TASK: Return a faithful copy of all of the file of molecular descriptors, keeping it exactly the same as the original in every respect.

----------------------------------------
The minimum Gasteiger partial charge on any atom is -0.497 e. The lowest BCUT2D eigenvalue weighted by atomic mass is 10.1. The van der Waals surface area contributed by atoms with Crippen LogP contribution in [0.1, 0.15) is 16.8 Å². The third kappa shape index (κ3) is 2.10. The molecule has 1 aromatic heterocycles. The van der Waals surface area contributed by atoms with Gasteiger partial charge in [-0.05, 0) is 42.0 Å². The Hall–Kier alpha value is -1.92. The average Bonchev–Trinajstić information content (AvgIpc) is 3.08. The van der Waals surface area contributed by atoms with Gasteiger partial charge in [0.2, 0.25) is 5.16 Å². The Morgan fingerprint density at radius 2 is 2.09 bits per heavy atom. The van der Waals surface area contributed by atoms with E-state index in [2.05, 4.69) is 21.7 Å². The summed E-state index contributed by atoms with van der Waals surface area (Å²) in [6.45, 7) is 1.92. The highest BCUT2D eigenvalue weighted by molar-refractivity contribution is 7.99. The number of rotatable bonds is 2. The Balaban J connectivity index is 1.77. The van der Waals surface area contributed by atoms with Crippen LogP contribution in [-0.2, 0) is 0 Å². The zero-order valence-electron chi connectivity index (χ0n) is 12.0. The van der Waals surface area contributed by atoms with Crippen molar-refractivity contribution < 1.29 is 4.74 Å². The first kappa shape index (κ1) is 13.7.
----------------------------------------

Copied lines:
The minimum Gasteiger partial charge on any atom is -0.497 e. The lowest BCUT2D eigenvalue weighted by atomic mass is 10.1. The van der Waals surface area contributed by atoms with Crippen LogP contribution in [0.1, 0.15) is 16.8 Å². The third kappa shape index (κ3) is 2.10. The molecule has 1 aromatic heterocycles. The van der Waals surface area contributed by atoms with Gasteiger partial charge in [-0.05, 0) is 42.0 Å². The Hall–Kier alpha value is -1.92. The average Bonchev–Trinajstić information content (AvgIpc) is 3.08. The van der Waals surface area contributed by atoms with Gasteiger partial charge in [0.2, 0.25) is 5.16 Å². The Morgan fingerprint density at radius 2 is 2.09 bits per heavy atom. The van der Waals surface area contributed by atoms with E-state index in [2.05, 4.69) is 21.7 Å². The summed E-state index contributed by atoms with van der Waals surface area (Å²) in [6.45, 7) is 1.92. The highest BCUT2D eigenvalue weighted by molar-refractivity contribution is 7.99. The number of rotatable bonds is 2. The Balaban J connectivity index is 1.77. The van der Waals surface area contributed by atoms with Crippen LogP contribution in [-0.2, 0) is 0 Å². The zero-order valence-electron chi connectivity index (χ0n) is 12.0. The van der Waals surface area contributed by atoms with Crippen molar-refractivity contribution < 1.29 is 4.74 Å². The first kappa shape index (κ1) is 13.7.